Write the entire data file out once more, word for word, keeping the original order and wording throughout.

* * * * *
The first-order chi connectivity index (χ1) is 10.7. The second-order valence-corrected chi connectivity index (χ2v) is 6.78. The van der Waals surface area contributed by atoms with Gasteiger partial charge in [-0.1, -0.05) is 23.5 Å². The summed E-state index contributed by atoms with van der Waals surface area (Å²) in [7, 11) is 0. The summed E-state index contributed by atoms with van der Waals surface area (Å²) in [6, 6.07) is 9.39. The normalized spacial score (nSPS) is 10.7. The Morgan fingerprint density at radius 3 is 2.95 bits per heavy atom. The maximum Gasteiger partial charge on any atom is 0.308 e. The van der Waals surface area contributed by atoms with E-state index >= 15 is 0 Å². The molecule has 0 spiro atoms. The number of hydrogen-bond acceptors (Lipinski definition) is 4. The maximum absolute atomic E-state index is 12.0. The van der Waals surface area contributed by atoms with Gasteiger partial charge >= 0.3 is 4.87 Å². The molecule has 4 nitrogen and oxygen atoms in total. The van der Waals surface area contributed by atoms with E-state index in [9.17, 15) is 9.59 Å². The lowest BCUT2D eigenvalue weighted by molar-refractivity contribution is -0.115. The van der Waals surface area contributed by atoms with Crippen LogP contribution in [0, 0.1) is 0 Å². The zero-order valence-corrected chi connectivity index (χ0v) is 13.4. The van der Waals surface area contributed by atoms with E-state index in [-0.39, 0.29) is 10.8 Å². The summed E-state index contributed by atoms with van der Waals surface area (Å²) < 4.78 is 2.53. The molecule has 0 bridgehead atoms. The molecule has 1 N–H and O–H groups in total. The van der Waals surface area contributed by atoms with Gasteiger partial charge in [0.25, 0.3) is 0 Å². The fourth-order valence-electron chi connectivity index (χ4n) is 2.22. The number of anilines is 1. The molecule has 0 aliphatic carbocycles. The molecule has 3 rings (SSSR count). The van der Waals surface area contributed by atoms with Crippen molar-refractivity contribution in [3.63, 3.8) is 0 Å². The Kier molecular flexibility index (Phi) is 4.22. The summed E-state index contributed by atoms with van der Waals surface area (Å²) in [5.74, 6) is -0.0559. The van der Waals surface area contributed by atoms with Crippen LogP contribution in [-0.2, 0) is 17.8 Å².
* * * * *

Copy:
The first-order chi connectivity index (χ1) is 10.7. The second-order valence-corrected chi connectivity index (χ2v) is 6.78. The van der Waals surface area contributed by atoms with Gasteiger partial charge in [-0.1, -0.05) is 23.5 Å². The summed E-state index contributed by atoms with van der Waals surface area (Å²) in [7, 11) is 0. The summed E-state index contributed by atoms with van der Waals surface area (Å²) in [6, 6.07) is 9.39. The normalized spacial score (nSPS) is 10.7. The Morgan fingerprint density at radius 3 is 2.95 bits per heavy atom. The maximum Gasteiger partial charge on any atom is 0.308 e. The van der Waals surface area contributed by atoms with E-state index >= 15 is 0 Å². The molecule has 0 spiro atoms. The number of hydrogen-bond acceptors (Lipinski definition) is 4. The maximum absolute atomic E-state index is 12.0. The van der Waals surface area contributed by atoms with Gasteiger partial charge >= 0.3 is 4.87 Å². The molecule has 4 nitrogen and oxygen atoms in total. The van der Waals surface area contributed by atoms with E-state index in [9.17, 15) is 9.59 Å². The lowest BCUT2D eigenvalue weighted by molar-refractivity contribution is -0.115. The van der Waals surface area contributed by atoms with Crippen LogP contribution in [0, 0.1) is 0 Å². The zero-order valence-corrected chi connectivity index (χ0v) is 13.4. The van der Waals surface area contributed by atoms with E-state index in [-0.39, 0.29) is 10.8 Å². The summed E-state index contributed by atoms with van der Waals surface area (Å²) < 4.78 is 2.53. The molecule has 0 bridgehead atoms. The molecule has 1 N–H and O–H groups in total. The van der Waals surface area contributed by atoms with Gasteiger partial charge in [0.25, 0.3) is 0 Å². The fourth-order valence-electron chi connectivity index (χ4n) is 2.22. The number of anilines is 1. The molecule has 0 aliphatic carbocycles. The molecule has 3 rings (SSSR count). The van der Waals surface area contributed by atoms with Crippen molar-refractivity contribution in [3.63, 3.8) is 0 Å². The Kier molecular flexibility index (Phi) is 4.22. The summed E-state index contributed by atoms with van der Waals surface area (Å²) in [5.74, 6) is -0.0559. The van der Waals surface area contributed by atoms with Crippen LogP contribution in [-0.2, 0) is 17.8 Å².